My wife got an unexpected call on her mobile:
I’ve been waiting for one of these “tech support scams” for ages but, needless to say they never call when you’re ready. This one is particularly amusing because we have Virgin cable, which is completely independent of the BT local loop. Trying to keep a straight face, I strung him along while I fired up a Windows virtual machine and started my recording. This is what happened.
Step 1a. Establish credibility: namedropping
One study suggested that scammers deliberately make their approaches implausible to weed out the savvy. This triage step helps them focus their efforts on the (more lucrative) truly naïve. That’s why the famous Nigerian 419 scams keep coming: most of us laugh at them, but the few who pursue them are rich pickings. The art of marketing has been distilled into satisfying the three primary motivations of humans: namely, that they are lazy, greedy and horny. That certainly covers 419s and dating scams, but it misses the big one that has been used to motivate people for all of human history: fear.
FUD (fear, uncertainty and doubt) arguably helped Microsoft establish its dominant market position in the 1990s. I remember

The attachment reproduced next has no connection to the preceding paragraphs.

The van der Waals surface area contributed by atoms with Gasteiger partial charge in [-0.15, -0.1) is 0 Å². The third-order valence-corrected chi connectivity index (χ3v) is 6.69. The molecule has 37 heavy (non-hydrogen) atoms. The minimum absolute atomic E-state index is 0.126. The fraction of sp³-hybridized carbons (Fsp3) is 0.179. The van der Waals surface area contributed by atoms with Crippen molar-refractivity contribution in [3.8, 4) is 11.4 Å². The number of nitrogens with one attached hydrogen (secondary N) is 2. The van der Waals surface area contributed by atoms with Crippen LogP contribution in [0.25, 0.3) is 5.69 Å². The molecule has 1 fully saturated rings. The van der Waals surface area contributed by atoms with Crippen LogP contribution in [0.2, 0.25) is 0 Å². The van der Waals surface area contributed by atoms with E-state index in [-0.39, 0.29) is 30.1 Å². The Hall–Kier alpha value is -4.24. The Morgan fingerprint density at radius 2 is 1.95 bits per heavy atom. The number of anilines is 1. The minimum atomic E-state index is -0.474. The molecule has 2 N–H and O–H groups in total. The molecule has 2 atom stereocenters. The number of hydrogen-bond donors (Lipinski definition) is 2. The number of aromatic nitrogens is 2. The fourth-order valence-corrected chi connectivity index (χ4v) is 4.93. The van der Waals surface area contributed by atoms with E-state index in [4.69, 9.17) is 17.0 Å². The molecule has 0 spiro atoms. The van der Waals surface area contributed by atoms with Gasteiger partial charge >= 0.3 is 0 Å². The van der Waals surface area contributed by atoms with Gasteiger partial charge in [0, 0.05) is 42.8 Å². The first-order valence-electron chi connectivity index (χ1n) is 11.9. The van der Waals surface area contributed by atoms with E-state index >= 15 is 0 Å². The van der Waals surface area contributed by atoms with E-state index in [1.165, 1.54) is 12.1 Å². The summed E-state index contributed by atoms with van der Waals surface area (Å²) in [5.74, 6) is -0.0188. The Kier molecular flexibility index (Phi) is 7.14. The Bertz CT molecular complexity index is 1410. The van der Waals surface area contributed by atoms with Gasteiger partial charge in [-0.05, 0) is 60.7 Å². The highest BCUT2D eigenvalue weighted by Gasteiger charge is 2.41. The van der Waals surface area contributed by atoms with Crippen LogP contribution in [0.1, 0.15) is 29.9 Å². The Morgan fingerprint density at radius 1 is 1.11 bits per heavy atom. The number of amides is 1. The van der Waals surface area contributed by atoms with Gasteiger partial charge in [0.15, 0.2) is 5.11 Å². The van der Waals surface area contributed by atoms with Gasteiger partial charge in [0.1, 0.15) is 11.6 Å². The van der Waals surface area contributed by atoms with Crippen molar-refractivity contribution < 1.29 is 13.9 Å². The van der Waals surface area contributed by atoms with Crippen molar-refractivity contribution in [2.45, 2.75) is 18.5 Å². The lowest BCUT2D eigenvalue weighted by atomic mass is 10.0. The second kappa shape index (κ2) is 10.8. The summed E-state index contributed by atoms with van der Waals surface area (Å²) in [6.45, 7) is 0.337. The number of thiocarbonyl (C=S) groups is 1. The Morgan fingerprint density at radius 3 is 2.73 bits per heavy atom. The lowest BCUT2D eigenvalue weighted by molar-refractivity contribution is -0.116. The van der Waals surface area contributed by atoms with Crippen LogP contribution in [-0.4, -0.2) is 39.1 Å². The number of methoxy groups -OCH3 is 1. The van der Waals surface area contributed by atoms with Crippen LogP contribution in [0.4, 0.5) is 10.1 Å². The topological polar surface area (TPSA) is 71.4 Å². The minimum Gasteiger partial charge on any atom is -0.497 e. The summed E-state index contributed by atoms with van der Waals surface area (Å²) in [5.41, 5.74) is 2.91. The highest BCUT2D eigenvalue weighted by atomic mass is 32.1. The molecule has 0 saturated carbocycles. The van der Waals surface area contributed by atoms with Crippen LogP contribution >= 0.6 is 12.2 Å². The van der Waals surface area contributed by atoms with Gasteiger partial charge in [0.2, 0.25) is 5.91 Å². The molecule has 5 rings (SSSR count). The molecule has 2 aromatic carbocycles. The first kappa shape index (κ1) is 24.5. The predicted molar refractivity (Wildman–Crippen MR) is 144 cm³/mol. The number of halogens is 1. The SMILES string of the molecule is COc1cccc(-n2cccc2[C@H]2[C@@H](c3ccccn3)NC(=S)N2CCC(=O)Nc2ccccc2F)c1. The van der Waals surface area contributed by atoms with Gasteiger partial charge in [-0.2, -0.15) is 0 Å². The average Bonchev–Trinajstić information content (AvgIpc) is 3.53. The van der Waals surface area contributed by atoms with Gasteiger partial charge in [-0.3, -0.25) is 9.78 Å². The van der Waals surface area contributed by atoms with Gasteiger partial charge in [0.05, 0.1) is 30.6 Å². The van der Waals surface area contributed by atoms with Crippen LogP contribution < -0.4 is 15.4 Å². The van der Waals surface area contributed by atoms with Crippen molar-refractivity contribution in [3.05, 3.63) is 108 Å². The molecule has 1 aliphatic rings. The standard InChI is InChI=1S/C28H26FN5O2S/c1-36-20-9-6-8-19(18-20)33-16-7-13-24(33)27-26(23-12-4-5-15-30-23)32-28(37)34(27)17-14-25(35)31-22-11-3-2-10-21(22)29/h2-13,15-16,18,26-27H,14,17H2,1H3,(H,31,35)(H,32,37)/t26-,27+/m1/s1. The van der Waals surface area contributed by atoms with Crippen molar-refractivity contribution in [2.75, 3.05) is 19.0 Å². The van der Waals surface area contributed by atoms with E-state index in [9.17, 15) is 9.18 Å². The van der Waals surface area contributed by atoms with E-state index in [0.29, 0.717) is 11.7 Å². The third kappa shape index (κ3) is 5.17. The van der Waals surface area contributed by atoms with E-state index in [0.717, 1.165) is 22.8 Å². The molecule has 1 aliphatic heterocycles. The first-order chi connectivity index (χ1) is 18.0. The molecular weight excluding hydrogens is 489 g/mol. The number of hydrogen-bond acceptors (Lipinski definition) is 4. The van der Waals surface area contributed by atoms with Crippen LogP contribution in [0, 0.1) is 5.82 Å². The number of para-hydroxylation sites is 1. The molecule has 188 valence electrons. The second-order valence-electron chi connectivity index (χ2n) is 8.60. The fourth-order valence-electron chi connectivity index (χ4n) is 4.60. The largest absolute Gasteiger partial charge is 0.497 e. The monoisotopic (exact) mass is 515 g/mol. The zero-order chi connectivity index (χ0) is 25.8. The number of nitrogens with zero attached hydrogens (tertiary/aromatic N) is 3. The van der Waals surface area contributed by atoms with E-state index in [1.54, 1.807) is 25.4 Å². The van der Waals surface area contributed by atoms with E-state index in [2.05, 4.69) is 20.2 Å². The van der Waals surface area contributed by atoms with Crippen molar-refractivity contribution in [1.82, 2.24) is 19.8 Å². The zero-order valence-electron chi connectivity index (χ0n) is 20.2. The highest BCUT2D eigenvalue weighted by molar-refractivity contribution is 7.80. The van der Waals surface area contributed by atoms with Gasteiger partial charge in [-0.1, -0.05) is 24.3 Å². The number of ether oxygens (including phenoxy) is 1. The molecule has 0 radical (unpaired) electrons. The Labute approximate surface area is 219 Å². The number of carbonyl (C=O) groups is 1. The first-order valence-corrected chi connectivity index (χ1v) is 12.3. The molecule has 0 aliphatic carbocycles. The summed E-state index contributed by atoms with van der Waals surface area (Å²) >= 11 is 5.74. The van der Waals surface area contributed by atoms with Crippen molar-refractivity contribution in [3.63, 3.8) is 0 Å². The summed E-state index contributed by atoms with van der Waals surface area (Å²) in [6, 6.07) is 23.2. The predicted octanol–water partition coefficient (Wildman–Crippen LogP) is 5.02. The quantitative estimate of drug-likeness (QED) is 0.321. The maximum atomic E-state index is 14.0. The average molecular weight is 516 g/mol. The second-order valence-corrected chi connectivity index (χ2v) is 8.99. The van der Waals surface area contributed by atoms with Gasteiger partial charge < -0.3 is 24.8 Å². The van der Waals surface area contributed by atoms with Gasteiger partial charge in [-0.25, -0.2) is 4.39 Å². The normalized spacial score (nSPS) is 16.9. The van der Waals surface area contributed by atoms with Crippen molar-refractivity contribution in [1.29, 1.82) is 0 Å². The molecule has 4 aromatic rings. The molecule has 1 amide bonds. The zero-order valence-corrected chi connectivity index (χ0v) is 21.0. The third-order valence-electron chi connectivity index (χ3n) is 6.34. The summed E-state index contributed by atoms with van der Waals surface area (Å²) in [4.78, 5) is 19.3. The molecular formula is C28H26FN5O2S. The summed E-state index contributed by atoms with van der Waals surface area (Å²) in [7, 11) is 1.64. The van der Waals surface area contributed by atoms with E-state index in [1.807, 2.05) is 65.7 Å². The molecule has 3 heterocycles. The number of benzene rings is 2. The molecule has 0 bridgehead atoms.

speaking to arguing with a computer salesman at the time who genuinely believed I was breaking the law by running Linux unless I’d paid Microsoft for a “Linux licence”. That kind of ignorance is (mostly) historic now, but new fears have arisen in its place.
Yup, “teh cyberz”. OK, mea culpa. I’ve spoken at conferences about the threats and risks of information systems and operational technology. I’ve cited case studies of destroyed equipment and billion-dollar losses. It’s certainly helped keep me in business, but now I tone it down. Why? If the threat is presented as being like nuclear annihilation then my customers won’t buy my services. They’ll go to the pub singing “Always look on the bright side of life”. It’s important to offer a path out: a step-by-step roadmap toward a better future. People will gravitate towards someone who promises lead to this promised land. “Buy my services and I’ll make your computers safe” or, at macro level, “vote for me and I’ll deal with your perceived threats”.